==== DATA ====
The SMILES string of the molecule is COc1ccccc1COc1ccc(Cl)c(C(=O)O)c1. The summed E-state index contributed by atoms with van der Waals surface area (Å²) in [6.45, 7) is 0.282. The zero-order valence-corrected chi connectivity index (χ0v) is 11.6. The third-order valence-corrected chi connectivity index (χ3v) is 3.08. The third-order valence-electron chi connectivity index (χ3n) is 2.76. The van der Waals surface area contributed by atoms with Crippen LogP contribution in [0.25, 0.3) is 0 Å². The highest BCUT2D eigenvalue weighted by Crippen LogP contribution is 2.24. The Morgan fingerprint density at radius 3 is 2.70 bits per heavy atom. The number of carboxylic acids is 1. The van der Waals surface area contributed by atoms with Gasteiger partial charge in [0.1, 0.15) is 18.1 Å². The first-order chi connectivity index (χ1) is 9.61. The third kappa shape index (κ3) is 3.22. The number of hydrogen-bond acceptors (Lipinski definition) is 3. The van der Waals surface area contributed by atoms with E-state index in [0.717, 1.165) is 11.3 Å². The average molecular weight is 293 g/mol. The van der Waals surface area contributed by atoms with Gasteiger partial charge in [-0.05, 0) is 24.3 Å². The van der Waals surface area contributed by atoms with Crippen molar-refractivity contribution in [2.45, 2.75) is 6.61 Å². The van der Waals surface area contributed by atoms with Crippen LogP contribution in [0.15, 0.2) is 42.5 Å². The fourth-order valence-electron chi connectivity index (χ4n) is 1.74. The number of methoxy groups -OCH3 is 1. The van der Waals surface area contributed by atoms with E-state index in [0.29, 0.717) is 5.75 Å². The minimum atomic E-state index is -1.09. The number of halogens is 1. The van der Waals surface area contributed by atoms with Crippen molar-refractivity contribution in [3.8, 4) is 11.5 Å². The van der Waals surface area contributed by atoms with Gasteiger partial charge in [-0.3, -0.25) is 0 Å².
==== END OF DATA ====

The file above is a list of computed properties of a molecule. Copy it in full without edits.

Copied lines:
The SMILES string of the molecule is COc1ccccc1COc1ccc(Cl)c(C(=O)O)c1. The summed E-state index contributed by atoms with van der Waals surface area (Å²) in [6.45, 7) is 0.282. The zero-order valence-corrected chi connectivity index (χ0v) is 11.6. The third-order valence-corrected chi connectivity index (χ3v) is 3.08. The third-order valence-electron chi connectivity index (χ3n) is 2.76. The van der Waals surface area contributed by atoms with Crippen LogP contribution in [0.25, 0.3) is 0 Å². The highest BCUT2D eigenvalue weighted by Crippen LogP contribution is 2.24. The Morgan fingerprint density at radius 3 is 2.70 bits per heavy atom. The number of carboxylic acids is 1. The van der Waals surface area contributed by atoms with Gasteiger partial charge in [0.1, 0.15) is 18.1 Å². The first-order chi connectivity index (χ1) is 9.61. The third kappa shape index (κ3) is 3.22. The number of hydrogen-bond acceptors (Lipinski definition) is 3. The van der Waals surface area contributed by atoms with E-state index in [0.717, 1.165) is 11.3 Å². The average molecular weight is 293 g/mol. The van der Waals surface area contributed by atoms with Gasteiger partial charge in [-0.05, 0) is 24.3 Å². The van der Waals surface area contributed by atoms with Crippen molar-refractivity contribution in [2.45, 2.75) is 6.61 Å². The van der Waals surface area contributed by atoms with Crippen LogP contribution in [0.15, 0.2) is 42.5 Å². The fourth-order valence-electron chi connectivity index (χ4n) is 1.74. The number of methoxy groups -OCH3 is 1. The van der Waals surface area contributed by atoms with E-state index in [0.29, 0.717) is 5.75 Å². The minimum atomic E-state index is -1.09. The number of halogens is 1. The van der Waals surface area contributed by atoms with Crippen molar-refractivity contribution in [3.8, 4) is 11.5 Å². The van der Waals surface area contributed by atoms with Gasteiger partial charge in [-0.3, -0.25) is 0 Å².